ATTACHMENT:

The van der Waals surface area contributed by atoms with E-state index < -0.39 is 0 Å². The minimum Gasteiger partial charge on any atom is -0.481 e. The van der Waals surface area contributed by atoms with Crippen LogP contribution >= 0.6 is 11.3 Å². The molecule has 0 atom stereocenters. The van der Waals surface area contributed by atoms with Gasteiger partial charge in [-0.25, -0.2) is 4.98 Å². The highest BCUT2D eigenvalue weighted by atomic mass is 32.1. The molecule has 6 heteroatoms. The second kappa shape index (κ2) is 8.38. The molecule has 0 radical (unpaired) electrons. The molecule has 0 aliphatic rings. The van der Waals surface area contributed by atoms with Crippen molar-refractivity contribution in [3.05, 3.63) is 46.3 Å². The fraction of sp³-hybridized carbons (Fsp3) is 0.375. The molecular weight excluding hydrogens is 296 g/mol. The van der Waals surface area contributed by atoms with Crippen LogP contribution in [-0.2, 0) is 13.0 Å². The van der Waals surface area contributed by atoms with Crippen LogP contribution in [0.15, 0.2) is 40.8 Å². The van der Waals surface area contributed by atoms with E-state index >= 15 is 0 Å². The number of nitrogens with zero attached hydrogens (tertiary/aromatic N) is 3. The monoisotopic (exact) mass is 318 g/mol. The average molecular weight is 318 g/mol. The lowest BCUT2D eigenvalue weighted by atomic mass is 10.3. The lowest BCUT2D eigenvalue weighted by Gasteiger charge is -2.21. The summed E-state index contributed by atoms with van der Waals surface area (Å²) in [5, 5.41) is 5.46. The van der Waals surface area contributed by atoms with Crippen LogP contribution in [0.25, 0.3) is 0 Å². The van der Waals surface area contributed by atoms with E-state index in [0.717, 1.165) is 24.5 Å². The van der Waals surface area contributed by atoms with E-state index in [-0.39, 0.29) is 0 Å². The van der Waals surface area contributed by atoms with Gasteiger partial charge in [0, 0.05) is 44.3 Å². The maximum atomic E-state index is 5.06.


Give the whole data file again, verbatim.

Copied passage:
The van der Waals surface area contributed by atoms with E-state index < -0.39 is 0 Å². The minimum Gasteiger partial charge on any atom is -0.481 e. The van der Waals surface area contributed by atoms with Crippen LogP contribution >= 0.6 is 11.3 Å². The molecule has 0 atom stereocenters. The van der Waals surface area contributed by atoms with Gasteiger partial charge in [-0.25, -0.2) is 4.98 Å². The highest BCUT2D eigenvalue weighted by atomic mass is 32.1. The molecule has 6 heteroatoms. The second kappa shape index (κ2) is 8.38. The molecule has 0 radical (unpaired) electrons. The molecule has 0 aliphatic rings. The van der Waals surface area contributed by atoms with Crippen molar-refractivity contribution in [3.05, 3.63) is 46.3 Å². The fraction of sp³-hybridized carbons (Fsp3) is 0.375. The molecular weight excluding hydrogens is 296 g/mol. The van der Waals surface area contributed by atoms with Crippen LogP contribution in [-0.2, 0) is 13.0 Å². The van der Waals surface area contributed by atoms with Crippen LogP contribution in [0.15, 0.2) is 40.8 Å². The van der Waals surface area contributed by atoms with E-state index >= 15 is 0 Å². The number of nitrogens with zero attached hydrogens (tertiary/aromatic N) is 3. The monoisotopic (exact) mass is 318 g/mol. The average molecular weight is 318 g/mol. The lowest BCUT2D eigenvalue weighted by atomic mass is 10.3. The lowest BCUT2D eigenvalue weighted by Gasteiger charge is -2.21. The summed E-state index contributed by atoms with van der Waals surface area (Å²) in [5, 5.41) is 5.46. The van der Waals surface area contributed by atoms with Crippen LogP contribution in [0.25, 0.3) is 0 Å². The van der Waals surface area contributed by atoms with E-state index in [0.717, 1.165) is 24.5 Å². The van der Waals surface area contributed by atoms with E-state index in [-0.39, 0.29) is 0 Å². The van der Waals surface area contributed by atoms with Gasteiger partial charge in [0, 0.05) is 44.3 Å². The maximum atomic E-state index is 5.06.